AHH, missed that bit. That makes it very easy. Manipulate the ADC numbers and move the panel whichever way is appropriate depending on pos or neg number
if XX is < 0 do this and if XX is > 0 do that or something similar. I’m sure it is not that hard even with my limited microcontroller knowledge. I have 2 monitors. I usually have the IDE open on one and the Arduino reference on the other one. Works well.
Cheers Bob

PS. Was dealing with an analog version of this many years ago (1960’s onwards) in 10kW and 40kW automatic tuned transmitters. This involved a zero seeking dc amplifier. No fancy H bridges in those days, a split +/- 24V to get the volts the correct way around to drive the tuning motors. Worked on the fact that Grid and Anode are 180º out of phase when spot on tune…net zero.During a rehash of these units in the 1980’s the tuning time obtained from 2MHz to 30MHz was less than 10sec for the 10kW unit and less than 20sec for the 40kW TX. Not bad. Of course the modern TX is solid state and broadband but that has some serious and complex drawbacks too which I won’t go into here.


Hi Bob,
The idea of finding the LDR numbers is very interesting. I will have to stretch my brain a bit to figure it out if I can implement it, but that seems a really good idea.

Just for the sake of completeness, as I have exceeded the 6 analogue inputs of the Uno, I will either change to a Nano (8) or use a MUX board.
(1 for wind, 4 for LRDs, and 2 for the accelerometer.)


Hi John

The LDR numbers are from the ADC when you use “analogRead”
I don’t quite know what is happening. I don’t know how you are using the LDRs now but as I see it these 4 inputs would be replaced by 3. 1 for the junction of the E/W pair and 1 for the junction of the N/S pair. and a final 1 for the half rail reference. You can use the same reference for both LDR pairs. In other words you would remove 4 and refit 3, gain of 1. You must have something else in mind. I know not what.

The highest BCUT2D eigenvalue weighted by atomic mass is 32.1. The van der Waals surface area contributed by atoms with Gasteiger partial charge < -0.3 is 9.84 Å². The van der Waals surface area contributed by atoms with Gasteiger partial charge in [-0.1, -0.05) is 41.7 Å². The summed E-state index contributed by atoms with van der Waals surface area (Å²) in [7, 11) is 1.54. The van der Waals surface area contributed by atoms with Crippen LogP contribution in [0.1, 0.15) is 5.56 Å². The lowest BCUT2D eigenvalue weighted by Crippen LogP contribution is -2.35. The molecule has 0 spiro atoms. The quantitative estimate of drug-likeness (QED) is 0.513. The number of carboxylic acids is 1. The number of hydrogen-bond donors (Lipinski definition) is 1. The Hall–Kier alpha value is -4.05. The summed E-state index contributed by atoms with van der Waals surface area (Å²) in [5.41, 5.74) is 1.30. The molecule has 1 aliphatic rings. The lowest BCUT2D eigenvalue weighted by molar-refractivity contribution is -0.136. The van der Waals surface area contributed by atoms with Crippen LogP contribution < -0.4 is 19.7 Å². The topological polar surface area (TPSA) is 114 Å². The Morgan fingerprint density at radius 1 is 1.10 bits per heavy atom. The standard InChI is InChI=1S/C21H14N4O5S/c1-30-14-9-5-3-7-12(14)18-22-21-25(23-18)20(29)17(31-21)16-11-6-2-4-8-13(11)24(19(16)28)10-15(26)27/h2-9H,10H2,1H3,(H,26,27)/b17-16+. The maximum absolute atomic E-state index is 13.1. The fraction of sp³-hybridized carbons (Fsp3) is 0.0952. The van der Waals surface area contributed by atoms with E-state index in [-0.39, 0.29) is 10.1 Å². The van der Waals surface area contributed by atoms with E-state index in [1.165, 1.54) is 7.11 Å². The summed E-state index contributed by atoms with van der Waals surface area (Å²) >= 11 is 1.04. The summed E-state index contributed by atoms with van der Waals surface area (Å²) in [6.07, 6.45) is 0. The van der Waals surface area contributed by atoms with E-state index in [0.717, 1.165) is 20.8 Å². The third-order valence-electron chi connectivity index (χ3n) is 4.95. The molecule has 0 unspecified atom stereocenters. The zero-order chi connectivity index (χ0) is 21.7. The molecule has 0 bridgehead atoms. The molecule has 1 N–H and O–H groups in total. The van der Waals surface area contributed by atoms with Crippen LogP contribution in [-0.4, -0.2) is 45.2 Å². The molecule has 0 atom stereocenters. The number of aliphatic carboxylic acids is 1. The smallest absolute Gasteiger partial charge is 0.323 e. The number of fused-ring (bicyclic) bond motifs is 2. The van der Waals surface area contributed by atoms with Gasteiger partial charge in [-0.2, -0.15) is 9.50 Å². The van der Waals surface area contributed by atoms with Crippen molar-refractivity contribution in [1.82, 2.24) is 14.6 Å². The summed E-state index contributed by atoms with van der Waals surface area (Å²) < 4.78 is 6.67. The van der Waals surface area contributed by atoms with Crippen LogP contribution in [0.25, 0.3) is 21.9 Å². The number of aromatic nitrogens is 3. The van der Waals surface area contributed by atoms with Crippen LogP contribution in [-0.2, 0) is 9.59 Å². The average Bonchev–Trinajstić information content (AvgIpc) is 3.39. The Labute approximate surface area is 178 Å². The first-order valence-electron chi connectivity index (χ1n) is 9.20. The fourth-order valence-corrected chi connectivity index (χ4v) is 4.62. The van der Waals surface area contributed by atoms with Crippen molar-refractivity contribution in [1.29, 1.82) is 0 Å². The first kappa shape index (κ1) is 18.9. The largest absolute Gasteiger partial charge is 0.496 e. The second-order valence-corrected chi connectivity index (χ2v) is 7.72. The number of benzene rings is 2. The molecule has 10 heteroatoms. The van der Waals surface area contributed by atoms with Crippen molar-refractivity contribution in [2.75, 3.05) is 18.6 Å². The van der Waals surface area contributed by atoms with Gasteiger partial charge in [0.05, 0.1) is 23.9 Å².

Cheers Bob


Hi John
By the way I notice you are using digital I/O 1. Not a good idea if for some reason like debugging you want to monitor anything with the serial monitor via USB. I/O 0 and 1 are the same TX and RX lines used for USB communication.
Cheers Bob


Thanks - I didn’t know that about digital i/o 1. I will move that straight away!

I’m confused (Not a rare occurrence) with regard to the number or LRDs you suggest.
I calculate that I would still need 4.
2 for north/south and 2 for east/west.

I think that this is potentially a great solution - I’m still trying to get my head around it.
The ‘half-rail’ of which you speak - is that the middle of the 0 and 5v range?

Thanks. John

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I will do a bit of a sketch to-morrow.
a pair of LDRs are connected in series with equal value resistors on each side across the 5V. The resistors are chosen to limit the current through the network to a safe level for the LDRs. The Arduino is connected to the centre of this ie; at the junction of the LDRs. 2 LDRs - 1 Arduino input. All things being equal and with equal light on the LDRs the voltage at the junction should be very close to 2.5V or “half rail”,“rail” being the 5V “rail”.